Phuket is Thailand’s tropical paradise. Located in the south of the country and dubbed “The Pearl of the Andaman”, it’s Thailand’s largest island—and my favourite in Southeast Asia. Phuket also enjoys a rich culture and colourful history thanks to its position on what was once one of the major trading routes between India and China.
You’ll find a tropical monsoon climate here, with little variation in temperatures. The natural beauty includes lush jungles, sugar-sand beaches fringed by swaying palms, spectacular atolls and limestone cliffs.
The picture-perfect beaches are a huge draw for me…my friends say I’m an aquaholic…and there are plenty of opportunities for water adventures in and around Phuket…
For adventurous types, white-water rafting at Chalong Bay is an experience not to be missed. The rapids can be really wild, pumping my adrenaline as I fight to stay upright in my slippery raft. Staying dry is not an option.
Sea kayaking at Phang Nga Bay is another highlight. Over 100 towering limestone “islands” rise majestically out of the shimmering emerald green water, creating a dramatic, otherworldly landscape. We say hello to wild monkeys at the edge of the sheer formations and later stop at a secluded island to take a dip in the warm waters of a deserted lagoon.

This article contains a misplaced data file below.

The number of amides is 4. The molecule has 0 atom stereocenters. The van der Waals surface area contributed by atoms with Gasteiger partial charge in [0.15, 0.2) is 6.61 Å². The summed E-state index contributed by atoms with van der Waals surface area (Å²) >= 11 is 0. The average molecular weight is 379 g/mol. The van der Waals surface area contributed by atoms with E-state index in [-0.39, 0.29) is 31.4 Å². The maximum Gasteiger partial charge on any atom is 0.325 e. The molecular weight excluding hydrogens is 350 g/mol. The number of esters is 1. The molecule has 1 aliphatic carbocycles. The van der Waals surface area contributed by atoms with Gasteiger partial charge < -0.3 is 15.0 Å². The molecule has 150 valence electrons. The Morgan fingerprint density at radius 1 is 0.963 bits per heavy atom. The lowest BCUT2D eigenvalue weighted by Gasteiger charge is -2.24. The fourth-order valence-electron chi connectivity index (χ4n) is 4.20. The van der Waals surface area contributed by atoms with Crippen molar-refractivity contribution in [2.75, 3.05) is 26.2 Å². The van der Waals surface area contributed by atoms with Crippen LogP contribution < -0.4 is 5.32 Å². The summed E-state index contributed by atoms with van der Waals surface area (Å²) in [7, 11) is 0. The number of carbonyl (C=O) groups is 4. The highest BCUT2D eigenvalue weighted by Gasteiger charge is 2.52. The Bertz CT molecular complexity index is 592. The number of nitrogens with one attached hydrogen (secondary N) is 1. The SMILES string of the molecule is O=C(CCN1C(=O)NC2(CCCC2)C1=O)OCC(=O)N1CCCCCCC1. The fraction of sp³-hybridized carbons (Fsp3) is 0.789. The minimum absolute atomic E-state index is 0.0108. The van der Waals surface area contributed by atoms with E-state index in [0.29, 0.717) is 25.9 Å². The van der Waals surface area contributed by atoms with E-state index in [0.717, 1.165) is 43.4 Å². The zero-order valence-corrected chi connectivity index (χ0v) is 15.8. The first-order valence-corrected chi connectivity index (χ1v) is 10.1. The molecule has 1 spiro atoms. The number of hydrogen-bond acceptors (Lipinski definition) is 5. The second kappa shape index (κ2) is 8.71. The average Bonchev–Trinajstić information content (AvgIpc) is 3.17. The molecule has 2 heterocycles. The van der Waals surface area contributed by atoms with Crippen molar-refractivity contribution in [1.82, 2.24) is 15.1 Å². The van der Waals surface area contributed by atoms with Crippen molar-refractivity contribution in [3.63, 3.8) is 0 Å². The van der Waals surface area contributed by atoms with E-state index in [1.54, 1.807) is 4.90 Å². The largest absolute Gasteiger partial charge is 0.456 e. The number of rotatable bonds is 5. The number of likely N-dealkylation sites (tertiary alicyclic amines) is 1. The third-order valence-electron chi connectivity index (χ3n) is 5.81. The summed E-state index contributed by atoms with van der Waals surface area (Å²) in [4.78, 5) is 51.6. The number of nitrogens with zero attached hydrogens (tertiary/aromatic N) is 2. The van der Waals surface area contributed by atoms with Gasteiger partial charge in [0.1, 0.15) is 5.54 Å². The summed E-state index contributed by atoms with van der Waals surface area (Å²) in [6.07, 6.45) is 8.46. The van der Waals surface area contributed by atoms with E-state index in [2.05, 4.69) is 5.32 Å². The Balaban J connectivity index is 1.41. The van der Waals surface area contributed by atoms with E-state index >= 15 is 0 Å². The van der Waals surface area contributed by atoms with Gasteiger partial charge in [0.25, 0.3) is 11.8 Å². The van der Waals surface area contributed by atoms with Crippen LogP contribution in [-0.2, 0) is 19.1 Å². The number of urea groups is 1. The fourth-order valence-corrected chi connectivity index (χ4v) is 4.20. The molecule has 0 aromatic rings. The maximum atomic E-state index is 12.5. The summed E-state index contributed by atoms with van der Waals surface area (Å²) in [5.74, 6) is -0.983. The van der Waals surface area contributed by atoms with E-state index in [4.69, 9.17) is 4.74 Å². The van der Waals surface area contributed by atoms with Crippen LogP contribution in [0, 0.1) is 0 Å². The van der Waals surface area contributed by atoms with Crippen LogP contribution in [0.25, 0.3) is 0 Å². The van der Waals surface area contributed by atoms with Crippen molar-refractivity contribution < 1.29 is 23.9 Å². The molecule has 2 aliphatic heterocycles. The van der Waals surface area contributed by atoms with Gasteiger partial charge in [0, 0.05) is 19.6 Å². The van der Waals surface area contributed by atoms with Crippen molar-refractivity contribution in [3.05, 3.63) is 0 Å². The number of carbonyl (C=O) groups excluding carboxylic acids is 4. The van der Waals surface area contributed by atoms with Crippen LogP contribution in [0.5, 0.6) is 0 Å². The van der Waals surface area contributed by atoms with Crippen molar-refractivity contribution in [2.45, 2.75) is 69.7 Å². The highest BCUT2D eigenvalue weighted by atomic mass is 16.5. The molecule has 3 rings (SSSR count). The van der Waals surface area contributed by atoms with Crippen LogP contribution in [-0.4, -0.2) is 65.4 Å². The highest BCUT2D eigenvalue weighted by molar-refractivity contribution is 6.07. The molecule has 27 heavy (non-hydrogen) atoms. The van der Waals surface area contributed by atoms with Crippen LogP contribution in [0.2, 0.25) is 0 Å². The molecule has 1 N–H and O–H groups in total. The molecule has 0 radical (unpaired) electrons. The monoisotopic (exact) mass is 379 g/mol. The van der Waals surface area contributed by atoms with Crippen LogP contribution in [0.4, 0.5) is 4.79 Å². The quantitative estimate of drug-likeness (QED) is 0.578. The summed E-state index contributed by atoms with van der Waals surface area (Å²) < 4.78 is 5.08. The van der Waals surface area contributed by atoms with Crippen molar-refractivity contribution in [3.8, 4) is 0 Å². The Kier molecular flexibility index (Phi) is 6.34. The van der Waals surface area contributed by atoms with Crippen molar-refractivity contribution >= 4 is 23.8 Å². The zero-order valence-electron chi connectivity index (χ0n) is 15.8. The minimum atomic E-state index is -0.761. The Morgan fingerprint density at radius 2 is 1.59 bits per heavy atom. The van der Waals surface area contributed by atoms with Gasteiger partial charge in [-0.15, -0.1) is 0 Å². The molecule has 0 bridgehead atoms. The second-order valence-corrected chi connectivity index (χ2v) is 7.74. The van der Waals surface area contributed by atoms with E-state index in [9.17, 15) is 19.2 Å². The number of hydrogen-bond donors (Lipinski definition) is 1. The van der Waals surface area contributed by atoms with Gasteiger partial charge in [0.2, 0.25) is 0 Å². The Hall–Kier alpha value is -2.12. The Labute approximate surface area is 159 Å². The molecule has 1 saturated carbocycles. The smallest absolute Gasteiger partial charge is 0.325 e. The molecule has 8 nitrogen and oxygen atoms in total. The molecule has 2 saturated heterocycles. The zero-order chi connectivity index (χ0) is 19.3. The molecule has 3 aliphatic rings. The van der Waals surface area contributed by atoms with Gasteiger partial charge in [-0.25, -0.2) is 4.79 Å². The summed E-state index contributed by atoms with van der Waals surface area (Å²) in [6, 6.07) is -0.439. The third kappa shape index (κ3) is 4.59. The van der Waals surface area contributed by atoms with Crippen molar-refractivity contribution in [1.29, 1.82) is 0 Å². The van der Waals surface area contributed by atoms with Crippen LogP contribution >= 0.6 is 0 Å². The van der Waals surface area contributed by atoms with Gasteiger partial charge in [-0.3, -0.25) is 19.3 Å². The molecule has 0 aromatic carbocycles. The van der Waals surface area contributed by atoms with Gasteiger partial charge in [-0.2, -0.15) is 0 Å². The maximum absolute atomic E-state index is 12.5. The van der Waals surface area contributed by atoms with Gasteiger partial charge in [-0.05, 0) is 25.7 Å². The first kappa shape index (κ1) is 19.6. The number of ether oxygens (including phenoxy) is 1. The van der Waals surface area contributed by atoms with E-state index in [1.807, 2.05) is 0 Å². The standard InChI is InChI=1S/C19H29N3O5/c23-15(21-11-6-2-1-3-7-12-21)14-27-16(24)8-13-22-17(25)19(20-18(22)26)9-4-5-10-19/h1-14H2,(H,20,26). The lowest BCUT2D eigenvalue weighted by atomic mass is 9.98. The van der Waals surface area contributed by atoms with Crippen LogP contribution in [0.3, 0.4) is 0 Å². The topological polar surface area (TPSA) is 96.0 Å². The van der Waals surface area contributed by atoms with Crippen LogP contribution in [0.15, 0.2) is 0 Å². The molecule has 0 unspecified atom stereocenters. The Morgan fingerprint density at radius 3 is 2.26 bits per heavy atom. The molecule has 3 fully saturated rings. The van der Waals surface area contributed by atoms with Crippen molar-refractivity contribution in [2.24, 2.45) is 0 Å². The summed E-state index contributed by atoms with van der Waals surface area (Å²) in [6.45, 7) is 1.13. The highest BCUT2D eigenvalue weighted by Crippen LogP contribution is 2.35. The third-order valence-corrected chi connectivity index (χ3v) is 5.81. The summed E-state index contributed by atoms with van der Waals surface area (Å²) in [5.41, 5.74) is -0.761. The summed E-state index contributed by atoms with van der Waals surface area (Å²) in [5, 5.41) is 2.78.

My guide helps to steer my kayak through the mysterious waters which are lined with hongs or sea caves. We weave in and out of the caves and chambers—some of which can only be entered at low tide, even then you’ll have to lie flat in your kayak to get through.
Taking a boat east across the Andaman Sea, I arrive at the island of Ko Phi Phi. This star of the Andaman is my happy place. Here you’ll find Maya Bay, the picture-perfect setting for the film The Beach. Iconic long-tail boats floating between sheer cliffs make it one of the most photographed and beautiful beaches in the world. Just beyond the sandy shore are a series of caves backed by lush and verdant jungle as far as the eye can see.
Another day, another adventure. Back on Phuket, I trek on foot through the rainforest in Khao Phra Thaeo National Park, making my way to a stunning waterfall. I splash around in a natural swimming hole and watch as brave souls leap from the top of the falls into the churning pool below.
In Old Phuket Town, riding in a tuk-tuk is a must-do, especially for first-time visitors to Thailand. These small, brightly-coloured, three-wheeled vehicles with open sides are noisy, but so much fun—and it’s a great way to take in the sights and sounds and admire the city’s historic Sino-Portuguese architecture.
When you want to relax and regroup, Wat Chalong is Phuket’s largest and most-visited temple and considered the island’s spiritual centre. It’s hard not to be drawn in by the glossy red-roofed pagodas glittering in the sunlight at this sacred site.
Towards the end of the day, I head over to the beach resort of Patong. The neon lights slowly begin to consume the district and Patong becomes wild and compelling. First I shop for bargains–silk, batik and locally-made jewellery. Haggling is a must, indeed it’s expected.
On Bangla Road, restaurants, bars and nightclubs come to life. This is party central—it’s not for the faint of heart or those without a sense of humour, it’s noisy and crowded, but always entertaining…
Image: ©Patti Morrow
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